Food talk

We’re often told that eating late in the evening isn’t good for us.  A study has backed this up and deduces that late diners burn less fat and have higher blood sugar levels than those who eat earlier. Recently there have been a number of advocates of intermittent fasting or the ‘fasting window’. The benefits are listed as improved blood sugar levels, boosted brain function and increased longevity.

For many years I have inadvertently subscribed to the concept of intermittent fasting, rarely eating after 6.30pm (holidays excepted). I tend not to eat treats or extras in the evenings, not because I couldn’t but because I’ve always struggled with my weight. Also, I almost never eat before 10.30am at the earliest. Although I like breakfast, I really don’t like eating early. Again the only time that I’m likely to is when on holiday and planning an early(ish) start to the day. So, for the most part I subscribe to a fasting window of approximately 16 hours. Nevertheless, I still seem to manage to cram in a full complement (and a bit extra) of calories!  As you will already know, I am a member of Slimming World and, even though I’m not terribly successful (my fault, not SW’s) I believe it to be the most ‘normal’ diet to follow in terms of no special foods and the least ‘diet-y’.

However, I read today that a 32 year study of over 200,000 people has concluded that there is no single diet which is shown to be better than any other when it comes to cardiovascular fitness. The important factor (apart from finding something that suits our individual lifestyle) is that the diet is a healthy one which almost any expert would say should comprise mainly whole grains, good quality protein, vegetables, fruit, beans and nuts. We all know that really.

SP4Also food-related, if you’ve been reading for a while you may recall my Brexit store in case of a ‘no deal’. The possibility began to fade and it began to look as if an agreement was imminent. I became more relaxed; we started to eat the spoils, and those extras were useful during the first month or so of lockdown. But what’s this in the news? No-deal is again being mooted as a possibility, or according to some of the political rhetoric – a probability! Who knows, my stockpiling tendency (never so much a ‘pile’ as a moderate collection of  extra tins, jars and dry goods) may yet be vindicated.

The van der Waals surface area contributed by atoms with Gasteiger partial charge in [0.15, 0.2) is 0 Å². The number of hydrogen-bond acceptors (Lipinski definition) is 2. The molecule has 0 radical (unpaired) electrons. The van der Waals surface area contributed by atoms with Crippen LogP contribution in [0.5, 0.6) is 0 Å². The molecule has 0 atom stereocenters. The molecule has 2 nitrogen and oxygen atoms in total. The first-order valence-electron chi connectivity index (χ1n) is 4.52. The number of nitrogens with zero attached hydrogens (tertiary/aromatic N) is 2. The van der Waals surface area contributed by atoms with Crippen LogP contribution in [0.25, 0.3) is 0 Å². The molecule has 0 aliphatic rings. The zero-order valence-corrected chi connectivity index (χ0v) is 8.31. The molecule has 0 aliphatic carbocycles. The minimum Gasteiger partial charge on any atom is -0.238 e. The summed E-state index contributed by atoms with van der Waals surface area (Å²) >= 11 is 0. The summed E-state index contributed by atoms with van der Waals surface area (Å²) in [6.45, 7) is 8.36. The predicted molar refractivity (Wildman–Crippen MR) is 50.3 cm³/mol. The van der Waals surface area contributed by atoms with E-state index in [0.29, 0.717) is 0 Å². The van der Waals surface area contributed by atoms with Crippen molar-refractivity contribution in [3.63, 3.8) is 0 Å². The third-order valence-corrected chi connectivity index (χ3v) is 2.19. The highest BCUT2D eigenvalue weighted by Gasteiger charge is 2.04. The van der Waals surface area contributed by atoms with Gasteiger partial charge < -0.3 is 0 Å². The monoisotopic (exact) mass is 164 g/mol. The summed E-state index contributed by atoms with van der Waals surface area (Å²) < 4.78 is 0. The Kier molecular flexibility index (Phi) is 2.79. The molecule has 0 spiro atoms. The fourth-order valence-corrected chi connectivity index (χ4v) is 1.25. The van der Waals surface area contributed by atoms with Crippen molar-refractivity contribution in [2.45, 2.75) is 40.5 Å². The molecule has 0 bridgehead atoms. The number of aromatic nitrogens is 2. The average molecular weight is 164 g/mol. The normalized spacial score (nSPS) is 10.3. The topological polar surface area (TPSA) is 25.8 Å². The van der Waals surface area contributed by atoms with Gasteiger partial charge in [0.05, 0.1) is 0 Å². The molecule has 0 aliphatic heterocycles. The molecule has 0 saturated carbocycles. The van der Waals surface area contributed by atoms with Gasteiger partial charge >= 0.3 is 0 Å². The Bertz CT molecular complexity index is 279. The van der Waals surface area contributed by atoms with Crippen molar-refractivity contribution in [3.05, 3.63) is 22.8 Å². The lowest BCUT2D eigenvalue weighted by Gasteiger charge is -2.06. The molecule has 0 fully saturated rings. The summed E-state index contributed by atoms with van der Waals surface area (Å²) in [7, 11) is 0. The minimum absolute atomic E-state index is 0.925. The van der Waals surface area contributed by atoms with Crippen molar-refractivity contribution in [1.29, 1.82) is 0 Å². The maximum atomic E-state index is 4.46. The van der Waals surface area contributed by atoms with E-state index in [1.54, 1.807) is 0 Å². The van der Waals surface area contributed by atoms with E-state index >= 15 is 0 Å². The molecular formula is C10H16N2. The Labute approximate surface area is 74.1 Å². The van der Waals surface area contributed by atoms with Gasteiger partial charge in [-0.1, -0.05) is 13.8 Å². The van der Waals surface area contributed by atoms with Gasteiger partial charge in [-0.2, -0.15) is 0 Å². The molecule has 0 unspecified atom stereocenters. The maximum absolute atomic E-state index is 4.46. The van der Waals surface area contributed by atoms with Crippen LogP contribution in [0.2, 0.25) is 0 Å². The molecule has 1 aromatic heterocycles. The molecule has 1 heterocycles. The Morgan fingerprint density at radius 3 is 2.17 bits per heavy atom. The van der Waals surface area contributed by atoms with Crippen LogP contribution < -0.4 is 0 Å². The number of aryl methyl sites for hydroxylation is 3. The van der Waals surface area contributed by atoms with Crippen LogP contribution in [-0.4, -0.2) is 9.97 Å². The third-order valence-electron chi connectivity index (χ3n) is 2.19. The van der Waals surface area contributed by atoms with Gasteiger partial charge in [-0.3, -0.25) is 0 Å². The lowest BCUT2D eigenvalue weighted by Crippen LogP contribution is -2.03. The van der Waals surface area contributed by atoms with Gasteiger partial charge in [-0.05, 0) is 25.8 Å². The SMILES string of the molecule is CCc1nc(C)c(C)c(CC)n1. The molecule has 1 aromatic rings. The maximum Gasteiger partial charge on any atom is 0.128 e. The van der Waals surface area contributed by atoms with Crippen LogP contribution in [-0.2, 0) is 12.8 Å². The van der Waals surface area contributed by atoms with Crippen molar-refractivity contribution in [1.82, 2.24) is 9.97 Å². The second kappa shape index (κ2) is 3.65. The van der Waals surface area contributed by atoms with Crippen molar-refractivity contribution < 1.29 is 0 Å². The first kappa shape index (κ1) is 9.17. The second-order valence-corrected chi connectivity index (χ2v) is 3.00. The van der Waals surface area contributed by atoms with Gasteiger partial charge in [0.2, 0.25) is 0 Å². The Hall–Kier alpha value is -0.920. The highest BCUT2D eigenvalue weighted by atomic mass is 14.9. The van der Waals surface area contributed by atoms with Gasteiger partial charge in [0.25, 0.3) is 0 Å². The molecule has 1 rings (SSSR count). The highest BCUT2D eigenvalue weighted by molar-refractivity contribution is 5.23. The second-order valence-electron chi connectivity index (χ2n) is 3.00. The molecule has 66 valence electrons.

14 comments

  1. As a child, I always ate early with my family but nowadays we eat late – far too late – and have done throughout our marriage. This was mainly because my husband worked in the City and by the time he got home, there was no other option. I also favour the 5.2 way of eating but my own version. My sister had a Brexit cupboard which then morphed into a Coronavirus cupboard. She tried making potato salad with tinned potatoes recently and, apparently, it all ended up in the bin!

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    • I’m not surprised that the potato salad was consigned to the bin! I found them quite horrible. We only ever eat late when on holiday, and even then it’s not past 8pm.

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  2. We usually eat fresh food but have been trialling some tinned goods during lockdown. Our daughter has been doing our shopping and I try to stick to as small a list as possible. We have had lots of toiletries, household cleaners, butcher deliveries and fruit and veg deliveries Since March. The downside is the cost of course but DH says we’re not doing any travelling in our motorhome so can we please eat nice things! Scotland is still quite tightly locked down although judging by the outdoor party our young neighbours had yesterday, they don’t seem to have got the message. I do the intermittent fasting too and find it helps to balance my eating habits which have slipped since March.